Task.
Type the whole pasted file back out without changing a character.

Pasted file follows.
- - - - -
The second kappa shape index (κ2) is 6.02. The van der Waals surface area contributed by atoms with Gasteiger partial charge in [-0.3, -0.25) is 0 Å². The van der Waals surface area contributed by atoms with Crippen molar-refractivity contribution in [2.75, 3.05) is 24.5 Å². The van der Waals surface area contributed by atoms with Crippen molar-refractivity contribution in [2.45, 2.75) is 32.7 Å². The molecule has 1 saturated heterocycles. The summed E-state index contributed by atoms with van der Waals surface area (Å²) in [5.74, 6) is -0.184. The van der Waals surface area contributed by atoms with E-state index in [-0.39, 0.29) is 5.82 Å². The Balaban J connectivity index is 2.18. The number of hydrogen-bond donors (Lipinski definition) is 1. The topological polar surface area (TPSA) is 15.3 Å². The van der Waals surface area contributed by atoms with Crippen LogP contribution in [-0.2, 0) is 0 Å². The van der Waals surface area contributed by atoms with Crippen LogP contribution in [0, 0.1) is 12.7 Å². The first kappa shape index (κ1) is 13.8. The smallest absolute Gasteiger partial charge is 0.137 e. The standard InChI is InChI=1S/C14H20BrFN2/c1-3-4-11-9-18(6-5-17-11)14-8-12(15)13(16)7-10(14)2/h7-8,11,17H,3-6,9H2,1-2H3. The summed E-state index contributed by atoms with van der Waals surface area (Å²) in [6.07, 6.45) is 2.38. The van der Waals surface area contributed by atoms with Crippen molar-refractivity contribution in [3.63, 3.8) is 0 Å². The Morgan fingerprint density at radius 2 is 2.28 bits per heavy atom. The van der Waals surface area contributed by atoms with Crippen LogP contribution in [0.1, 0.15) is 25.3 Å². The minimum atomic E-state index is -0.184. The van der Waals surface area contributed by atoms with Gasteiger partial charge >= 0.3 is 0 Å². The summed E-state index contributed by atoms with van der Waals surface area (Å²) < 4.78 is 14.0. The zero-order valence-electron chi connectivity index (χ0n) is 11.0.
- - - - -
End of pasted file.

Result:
The second kappa shape index (κ2) is 6.02. The van der Waals surface area contributed by atoms with Gasteiger partial charge in [-0.3, -0.25) is 0 Å². The van der Waals surface area contributed by atoms with Crippen molar-refractivity contribution in [2.75, 3.05) is 24.5 Å². The van der Waals surface area contributed by atoms with Crippen molar-refractivity contribution in [2.45, 2.75) is 32.7 Å². The molecule has 1 saturated heterocycles. The summed E-state index contributed by atoms with van der Waals surface area (Å²) in [5.74, 6) is -0.184. The van der Waals surface area contributed by atoms with E-state index in [-0.39, 0.29) is 5.82 Å². The Balaban J connectivity index is 2.18. The number of hydrogen-bond donors (Lipinski definition) is 1. The topological polar surface area (TPSA) is 15.3 Å². The van der Waals surface area contributed by atoms with Crippen LogP contribution in [-0.2, 0) is 0 Å². The van der Waals surface area contributed by atoms with Crippen LogP contribution in [0, 0.1) is 12.7 Å². The first kappa shape index (κ1) is 13.8. The smallest absolute Gasteiger partial charge is 0.137 e. The standard InChI is InChI=1S/C14H20BrFN2/c1-3-4-11-9-18(6-5-17-11)14-8-12(15)13(16)7-10(14)2/h7-8,11,17H,3-6,9H2,1-2H3. The summed E-state index contributed by atoms with van der Waals surface area (Å²) in [6.07, 6.45) is 2.38. The van der Waals surface area contributed by atoms with Crippen molar-refractivity contribution in [3.63, 3.8) is 0 Å². The Morgan fingerprint density at radius 2 is 2.28 bits per heavy atom. The van der Waals surface area contributed by atoms with Crippen LogP contribution in [0.1, 0.15) is 25.3 Å². The minimum atomic E-state index is -0.184. The van der Waals surface area contributed by atoms with Gasteiger partial charge >= 0.3 is 0 Å². The summed E-state index contributed by atoms with van der Waals surface area (Å²) < 4.78 is 14.0. The zero-order valence-electron chi connectivity index (χ0n) is 11.0.